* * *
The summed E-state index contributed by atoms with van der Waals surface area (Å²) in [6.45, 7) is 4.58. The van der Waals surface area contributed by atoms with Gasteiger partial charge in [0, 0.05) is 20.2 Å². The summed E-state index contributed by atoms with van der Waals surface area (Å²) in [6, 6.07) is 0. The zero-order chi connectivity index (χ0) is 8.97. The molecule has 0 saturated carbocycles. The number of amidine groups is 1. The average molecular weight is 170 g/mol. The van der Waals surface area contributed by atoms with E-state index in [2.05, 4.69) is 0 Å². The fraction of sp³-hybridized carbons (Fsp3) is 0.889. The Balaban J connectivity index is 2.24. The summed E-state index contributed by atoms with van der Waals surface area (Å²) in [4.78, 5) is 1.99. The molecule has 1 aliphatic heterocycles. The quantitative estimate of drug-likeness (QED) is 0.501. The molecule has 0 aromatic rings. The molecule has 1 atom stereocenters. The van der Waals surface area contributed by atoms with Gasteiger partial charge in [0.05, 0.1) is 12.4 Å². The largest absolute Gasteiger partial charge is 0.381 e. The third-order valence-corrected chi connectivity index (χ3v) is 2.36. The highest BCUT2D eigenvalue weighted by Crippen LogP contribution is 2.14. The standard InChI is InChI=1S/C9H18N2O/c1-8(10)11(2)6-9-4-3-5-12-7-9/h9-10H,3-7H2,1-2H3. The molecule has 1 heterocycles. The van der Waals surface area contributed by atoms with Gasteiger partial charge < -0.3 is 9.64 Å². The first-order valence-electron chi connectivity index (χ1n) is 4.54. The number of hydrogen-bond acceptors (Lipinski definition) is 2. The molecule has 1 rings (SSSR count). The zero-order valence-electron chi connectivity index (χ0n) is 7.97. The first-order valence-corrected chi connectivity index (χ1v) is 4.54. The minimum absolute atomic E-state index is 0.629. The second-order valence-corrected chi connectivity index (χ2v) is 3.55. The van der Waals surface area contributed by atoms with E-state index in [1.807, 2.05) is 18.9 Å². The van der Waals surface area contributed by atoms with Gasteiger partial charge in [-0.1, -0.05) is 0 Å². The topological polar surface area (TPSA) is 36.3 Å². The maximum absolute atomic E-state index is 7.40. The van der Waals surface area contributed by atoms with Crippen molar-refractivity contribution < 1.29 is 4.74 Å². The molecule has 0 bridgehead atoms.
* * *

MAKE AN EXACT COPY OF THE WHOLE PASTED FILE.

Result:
The summed E-state index contributed by atoms with van der Waals surface area (Å²) in [6.45, 7) is 4.58. The van der Waals surface area contributed by atoms with Gasteiger partial charge in [0, 0.05) is 20.2 Å². The summed E-state index contributed by atoms with van der Waals surface area (Å²) in [6, 6.07) is 0. The zero-order chi connectivity index (χ0) is 8.97. The molecule has 0 saturated carbocycles. The number of amidine groups is 1. The average molecular weight is 170 g/mol. The van der Waals surface area contributed by atoms with E-state index in [2.05, 4.69) is 0 Å². The fraction of sp³-hybridized carbons (Fsp3) is 0.889. The Balaban J connectivity index is 2.24. The summed E-state index contributed by atoms with van der Waals surface area (Å²) in [4.78, 5) is 1.99. The molecule has 1 aliphatic heterocycles. The quantitative estimate of drug-likeness (QED) is 0.501. The molecule has 0 aromatic rings. The molecule has 1 atom stereocenters. The van der Waals surface area contributed by atoms with Gasteiger partial charge in [0.05, 0.1) is 12.4 Å². The largest absolute Gasteiger partial charge is 0.381 e. The third-order valence-corrected chi connectivity index (χ3v) is 2.36. The highest BCUT2D eigenvalue weighted by Crippen LogP contribution is 2.14. The standard InChI is InChI=1S/C9H18N2O/c1-8(10)11(2)6-9-4-3-5-12-7-9/h9-10H,3-7H2,1-2H3. The molecule has 1 heterocycles. The van der Waals surface area contributed by atoms with Gasteiger partial charge < -0.3 is 9.64 Å². The first-order valence-electron chi connectivity index (χ1n) is 4.54. The number of hydrogen-bond acceptors (Lipinski definition) is 2. The molecule has 1 rings (SSSR count). The zero-order valence-electron chi connectivity index (χ0n) is 7.97. The first-order valence-corrected chi connectivity index (χ1v) is 4.54. The minimum absolute atomic E-state index is 0.629. The second-order valence-corrected chi connectivity index (χ2v) is 3.55. The van der Waals surface area contributed by atoms with E-state index in [1.807, 2.05) is 18.9 Å². The van der Waals surface area contributed by atoms with Gasteiger partial charge in [-0.1, -0.05) is 0 Å². The topological polar surface area (TPSA) is 36.3 Å². The maximum absolute atomic E-state index is 7.40. The van der Waals surface area contributed by atoms with Crippen molar-refractivity contribution < 1.29 is 4.74 Å². The molecule has 0 bridgehead atoms.